I'm afraid my dishwasher has finally given up. It hasn't been working ideally for nearly a year. I was planning to replace it when I got my tax refund last year, but then I messed up my shoulder and ended up using the tax refund on medical bills. Then I had plans to buy one when I got my Japanese royalties, but hadn't yet gotten around to it. I'd figured out ways of working around the problems, so it seemed to be okay. Yesterday, though, as I was unloading the dishwasher, I realized I couldn't tell any difference between the "clean" dishes I was taking out and the dirty dishes I had ready to go in. And I know I ran it because I remember having to shut my bedroom door because of the noise. So now in the meantime while I do some research to find out what's available, what I need and what seems to work and then do some comparison shopping (and then probably wait for delivery/installation), it looks like I'll be washing dishes by hand and using the dishwasher as a large dish drainer. Doing dishes by hand isn't so bad if you stay on top of it, and that will force me to keep the kitchen cleaner instead of letting things pile up.
Isn't the life an author glamorous? And no, I don't have live-in servants to do the dishes for me or a personal assistant to go buy a new dishwasher for me.
I haven't done a Book Report in a while, mostly because I've been either re-reading or doing research reading, but I read a fun, relatively new book last weekend that I may as well talk about, Maybe This Time, by Jennifer Crusie. I've known Jenny for a long time, though I wouldn't say we're particularly close. In fact, she may not even remember me without a lot of reminders. But back before she hit it big, she kind of mentored me through something of a career crisis, and then I helped her with a PR thing when she was getting ready to launch her first "big" book, so I tend to think fondly of her. Mainly, she was the person who really jolted me out of the category romance mindset and convinced me that it said good things about me as a writer that Harlequin couldn't manage to press my books into any of their category lines when I was devastated at getting a "we love this book but don't know what to do with it, maybe you should look elsewhere for publication" rejection letter from my editor at Harlequin.
I've pretty much quit reading romance in the last few years because I realized it isn't really my thing (yet another sign that I probably wasn't cut out for category romance), but I saw this book at the library and decided to give it a shot. I'd followed Jenny's discussion about writing it on her blog and thought it sounded like something I'd enjoy, and yeah, it was pretty much right up my alley. What we have here is a screwball comedy gothic -- it's a fun blend of two of my favorite genres. There are all the elements of the classic gothic story: spooky old house in a remote location, young woman sent there as governess for kids with serious issues, creepy housekeeper. But, as this is an update on the gothic genre, the heroine is far more proactive and gets to do more than run around in a floaty white nightgown and scream. But then a screwball comedy invades, with a big cast of wacky characters and lots of doors slamming and shifting alliances.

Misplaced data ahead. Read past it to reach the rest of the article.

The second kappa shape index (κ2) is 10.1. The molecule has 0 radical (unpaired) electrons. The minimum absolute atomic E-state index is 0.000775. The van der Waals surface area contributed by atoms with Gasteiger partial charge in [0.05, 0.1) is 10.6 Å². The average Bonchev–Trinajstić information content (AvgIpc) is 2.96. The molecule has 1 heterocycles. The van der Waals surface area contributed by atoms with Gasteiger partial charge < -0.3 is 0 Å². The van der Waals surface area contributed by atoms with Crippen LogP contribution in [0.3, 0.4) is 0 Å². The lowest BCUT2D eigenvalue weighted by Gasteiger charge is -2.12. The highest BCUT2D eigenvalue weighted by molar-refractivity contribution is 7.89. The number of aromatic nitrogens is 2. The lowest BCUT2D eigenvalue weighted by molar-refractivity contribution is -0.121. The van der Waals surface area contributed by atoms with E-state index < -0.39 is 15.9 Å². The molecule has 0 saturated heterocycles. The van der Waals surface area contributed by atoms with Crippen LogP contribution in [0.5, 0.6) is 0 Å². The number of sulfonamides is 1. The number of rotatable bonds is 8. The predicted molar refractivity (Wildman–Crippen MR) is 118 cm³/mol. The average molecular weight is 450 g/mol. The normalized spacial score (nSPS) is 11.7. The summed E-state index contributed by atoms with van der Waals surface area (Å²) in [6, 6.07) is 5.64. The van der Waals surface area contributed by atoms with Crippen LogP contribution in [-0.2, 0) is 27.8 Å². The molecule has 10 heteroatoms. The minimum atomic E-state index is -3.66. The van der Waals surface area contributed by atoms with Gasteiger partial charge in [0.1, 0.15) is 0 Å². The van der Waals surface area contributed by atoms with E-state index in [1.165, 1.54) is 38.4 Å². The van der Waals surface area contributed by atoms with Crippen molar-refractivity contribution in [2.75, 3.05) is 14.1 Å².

Our heroine Andie agrees to do a favor for her ex-husband and go to serve as a tutor to his two wards (children of a dead family member), who live in the old family house in a remote area. The relatives who'd cared for them before had died, and the nannies hired since then have all left, but the kids freak out completely if anyone tries to take them out of the house. Andie gets there and realizes that the situation is totally screwed up, but needs to be handled delicately. And she also starts to suspect that there might actually be such a thing as ghosts. Then, at the worst possible time, her playboy ex-brother-in-law shows up with his latest girlfriend, a scandal-hungry TV reporter who claims she's investigating the supposedly haunted house. The reporter has in tow her cameraman (with whom she's sleeping), a parapsychology expert who believes in psychic phenomena but debunks ghost stories, and a brash, outspoken medium. Then Andie's stiff and formal ex-mother-in-law shows up when she learns that the reporter is actually trying to do an expose on the family. To make matters even more fun, along comes her boyfriend, who thinks she's using this situation as an excuse to avoid him, and the ex-husband she's not totally over. And then a major storm hits, stranding and isolating them all there -- with a trio of unhappy ghosts. Hijinks ensue.
You wouldn't think that gothic and screwball comedy would blend well, since gothic is all about atmosphere and comedy shatters the atmosphere, but it seems to work here because the gothic stuff is genuinely creepy and threatening, which makes the comedy even funnier in contrast. I think this book would make for a fun movie. The one part that I didn't really love was the romance, but that comes back to my issues with the romance genre rather than to a problem with this specific book. I actually liked the relationship more than I have those in most romances I've read lately. It's just that "romance" romance isn't very romantic to me.
Anyway, this would be a fun book to read on a stormy night. You'll get a few genuine chills even while laughing yourself silly.
And now I think I need a long, white, floaty nightgown.